Score another first for aerogel | The American Ceramic Society

Score another first for aerogel

Artist's rendering of Stardust's aerogel packs. Credit: NASA

Artist’s rendering of Stardust’s aerogel packs. Credit: NASA

NASA reported Monday that the aerogel grid that was carried by the agency’s Stardust spacecraft captured an amino acid, a finding that suggests that some of the building blocks of life may be present in much of the universe. The amino acid is glycine, the smallest of the amino acids.

“Glycine is an amino acid used by living organisms to make proteins, and this is the first time an amino acid has been found in a comet,” says Jamie Elsila of NASA’s Goddard Space Flight Center. Elsila’s quotes appear on the NASA website. “Our discovery supports the theory that some of life’s ingredients formed in space and were delivered to Earth long ago by meteorite and comet impacts.”

NASA sent out the Stardust in 1999. After traveling over three billion miles on a mission to capture material from the tail of comet Wild 2, part of the vehicle returned to Earth in early 2006. It contained a rack of aerogel packs, backed with foil, that were used as a sort of interstellar flypaper to snag minute samples of whatever materials were contained in Wild 2’s tail.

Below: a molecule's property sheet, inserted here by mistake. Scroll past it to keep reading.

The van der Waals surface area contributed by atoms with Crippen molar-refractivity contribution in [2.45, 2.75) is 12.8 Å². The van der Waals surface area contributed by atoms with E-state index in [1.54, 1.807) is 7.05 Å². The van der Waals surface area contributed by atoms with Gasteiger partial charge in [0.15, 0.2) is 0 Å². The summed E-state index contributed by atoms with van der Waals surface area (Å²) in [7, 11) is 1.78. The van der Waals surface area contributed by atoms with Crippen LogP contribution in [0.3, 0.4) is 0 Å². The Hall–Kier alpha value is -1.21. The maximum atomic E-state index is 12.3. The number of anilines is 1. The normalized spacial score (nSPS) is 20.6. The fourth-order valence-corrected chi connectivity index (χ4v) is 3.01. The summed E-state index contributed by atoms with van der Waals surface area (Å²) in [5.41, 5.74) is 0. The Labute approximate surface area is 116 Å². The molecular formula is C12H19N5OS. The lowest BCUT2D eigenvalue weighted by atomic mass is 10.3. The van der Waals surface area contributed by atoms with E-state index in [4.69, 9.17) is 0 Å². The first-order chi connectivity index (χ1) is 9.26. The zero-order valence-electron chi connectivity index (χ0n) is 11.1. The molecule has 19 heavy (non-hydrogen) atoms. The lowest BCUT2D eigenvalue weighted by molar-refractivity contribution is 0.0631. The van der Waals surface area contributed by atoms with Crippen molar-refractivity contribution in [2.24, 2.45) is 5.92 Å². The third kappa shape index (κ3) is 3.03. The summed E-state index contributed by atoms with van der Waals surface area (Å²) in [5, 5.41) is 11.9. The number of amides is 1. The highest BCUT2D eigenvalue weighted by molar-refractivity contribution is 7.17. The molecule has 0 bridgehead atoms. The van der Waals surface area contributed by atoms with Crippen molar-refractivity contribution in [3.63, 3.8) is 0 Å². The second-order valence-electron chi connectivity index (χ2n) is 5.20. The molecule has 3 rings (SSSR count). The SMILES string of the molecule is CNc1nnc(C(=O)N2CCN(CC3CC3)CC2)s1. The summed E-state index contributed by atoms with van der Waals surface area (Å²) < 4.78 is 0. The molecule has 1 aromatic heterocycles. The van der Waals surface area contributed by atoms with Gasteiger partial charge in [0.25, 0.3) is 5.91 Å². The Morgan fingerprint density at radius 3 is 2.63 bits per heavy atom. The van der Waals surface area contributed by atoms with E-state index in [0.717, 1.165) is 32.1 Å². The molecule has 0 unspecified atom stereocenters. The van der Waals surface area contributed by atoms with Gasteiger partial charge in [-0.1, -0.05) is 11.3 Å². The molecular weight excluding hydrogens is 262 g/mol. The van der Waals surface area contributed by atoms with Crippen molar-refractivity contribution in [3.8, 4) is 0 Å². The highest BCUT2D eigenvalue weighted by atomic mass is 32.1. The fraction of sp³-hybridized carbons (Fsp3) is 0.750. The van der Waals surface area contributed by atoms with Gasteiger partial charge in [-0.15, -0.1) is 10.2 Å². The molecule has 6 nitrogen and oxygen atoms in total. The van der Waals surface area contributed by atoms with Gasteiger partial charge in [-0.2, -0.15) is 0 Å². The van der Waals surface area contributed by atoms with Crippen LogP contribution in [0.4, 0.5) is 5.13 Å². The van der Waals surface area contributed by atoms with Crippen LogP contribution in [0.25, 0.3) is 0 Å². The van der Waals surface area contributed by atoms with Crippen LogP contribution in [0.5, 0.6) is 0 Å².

Since its return, NASA scientists have been fine-tuning their analytical techniques and carefully examining what is contained in the aerogel–foil traps. “We spent two years testing and developing our equipment to make it accurate and sensitive enough to analyze such incredibly tiny sample,” said Elsila.

It turns out that the glycine was detected relatively early, but researchers reacted with caution because they wanted to rule out the possibility of an Earthly source. “It was possible that the glycine we found originated from handling or manufacture of the Stardust spacecraft itself,” said Elsila.

New research, however, ruled out contamination by using isotopic analysis of the foil.